The Alutiiq Museum, known for being a repository of historical artifacts, proved its ability to adapt with modern technology as it unveiled a replica of a caribou parka from the 1800s.
The museum hosted the unveiling before a packed gallery on Thursday to display a replica of a parka that was collected from Kodiak in 1840 and housed in a museum in Helsinki, Finland.
The parka in Finland is decorated with puffin beaks that made noise and swung when the wearer moved or danced and were also spiritually significant to the Alutiiq people.
But, nowadays, there are regulations, such as the Migratory Bird Act of 1918 that protect puffins.
“We had a little issue, of course, with puffin beaks and the federal government,” said Susan Malutin, a master skin sewer who led the team who made the parka.
The sewers could not get puffin beaks, and considered using shells or antlers.
“We went through a lot of things,” Malutin said. They even considered molding puffin beaks.
“Somehow, we got into the conversation about a 3D printer,” Malutin said.
Ultimately, that idea panned out. A local schoolteacher printed beaks using the Kodiak Island Borough School District’s 3D printer. The beaks were then hand-painted to the right shade of yellow.
“It is incredible that we have our modern technology intertwined with our ancestral knowledge,” Malutin said.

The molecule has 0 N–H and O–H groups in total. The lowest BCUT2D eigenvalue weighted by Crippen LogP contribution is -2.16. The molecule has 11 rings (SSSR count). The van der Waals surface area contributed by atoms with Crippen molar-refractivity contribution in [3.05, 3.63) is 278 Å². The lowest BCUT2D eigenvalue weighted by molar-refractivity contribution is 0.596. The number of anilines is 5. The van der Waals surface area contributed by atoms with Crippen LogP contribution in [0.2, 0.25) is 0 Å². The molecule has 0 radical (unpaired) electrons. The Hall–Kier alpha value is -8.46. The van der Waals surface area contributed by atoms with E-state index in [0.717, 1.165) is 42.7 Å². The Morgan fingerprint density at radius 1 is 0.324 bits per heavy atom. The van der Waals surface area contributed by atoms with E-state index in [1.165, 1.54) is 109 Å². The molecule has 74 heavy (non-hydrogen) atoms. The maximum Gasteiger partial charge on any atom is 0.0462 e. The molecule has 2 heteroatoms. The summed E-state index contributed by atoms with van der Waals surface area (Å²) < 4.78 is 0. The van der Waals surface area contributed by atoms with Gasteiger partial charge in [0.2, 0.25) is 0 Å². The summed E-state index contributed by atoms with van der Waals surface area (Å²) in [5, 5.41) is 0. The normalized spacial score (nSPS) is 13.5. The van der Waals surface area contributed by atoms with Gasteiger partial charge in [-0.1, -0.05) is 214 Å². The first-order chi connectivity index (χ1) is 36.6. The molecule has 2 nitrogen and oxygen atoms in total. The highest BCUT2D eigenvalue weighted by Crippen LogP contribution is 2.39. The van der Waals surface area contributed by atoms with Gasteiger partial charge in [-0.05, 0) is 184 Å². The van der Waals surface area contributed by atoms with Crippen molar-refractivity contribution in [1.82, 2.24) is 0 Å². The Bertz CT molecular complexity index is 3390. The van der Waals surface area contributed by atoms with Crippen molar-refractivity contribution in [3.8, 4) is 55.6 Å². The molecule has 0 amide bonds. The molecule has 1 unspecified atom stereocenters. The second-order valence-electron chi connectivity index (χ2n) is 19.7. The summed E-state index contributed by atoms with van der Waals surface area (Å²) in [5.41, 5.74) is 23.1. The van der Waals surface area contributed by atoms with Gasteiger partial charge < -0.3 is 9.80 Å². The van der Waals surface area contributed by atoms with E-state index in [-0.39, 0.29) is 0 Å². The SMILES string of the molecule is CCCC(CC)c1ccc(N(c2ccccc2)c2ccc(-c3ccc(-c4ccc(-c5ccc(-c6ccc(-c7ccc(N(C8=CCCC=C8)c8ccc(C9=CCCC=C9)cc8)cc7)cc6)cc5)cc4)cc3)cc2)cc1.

Every stitch was hand-sewn with traditional materials, including caribou hides, sea otter hides, land otter hides, bear gut, goat hair and ermine fur.
The original in Finland also included strands of human hair.
Malutin said that it could possibly be a remembrance of a loved one.
Each of the ladies who sewed the replica parka — Malutin, Marya Halvorsen, Cathy Cordry, Hanna Sholl and Teri Schneider — added a strand of their hair to the garment.
The five sewers aren’t the only ones now a permanent part of the parka. During the construction, the parka was taken to villages around Kodiak as a teaching opportunity. Middle and high school students in the villages helped sew a sleeve or a yoke, learning about traditional sewing and embroidery. All the students who worked on it, at least 70, according to museum executive director Alisha Drabek, signed their name on the inside.
It’s taken two years to get to this point from the time the grant to make the parka from the Institute for Museum and Library Services was first awarded, and there were tears on Thursday as Sholl danced in the parka as the assembled crowd sang a song in Alutiiq.
The song was written by a man who was raised outside Alaska, unable to live in his home, Malutin said. The song, “My drum,” was written when he returned, happily, to Alaska.
“That’s how we feel about this parka,” Malutin said. “We know that she is happy to be home where she belongs and hopefully she will have the opportunity to give you the joy that she has given all of us as we’ve been making her.”
The parka will join the Alutiiq Museum’s permanent exhibit on Dec. 13.
Contact Julie Herrmann at email@example.com.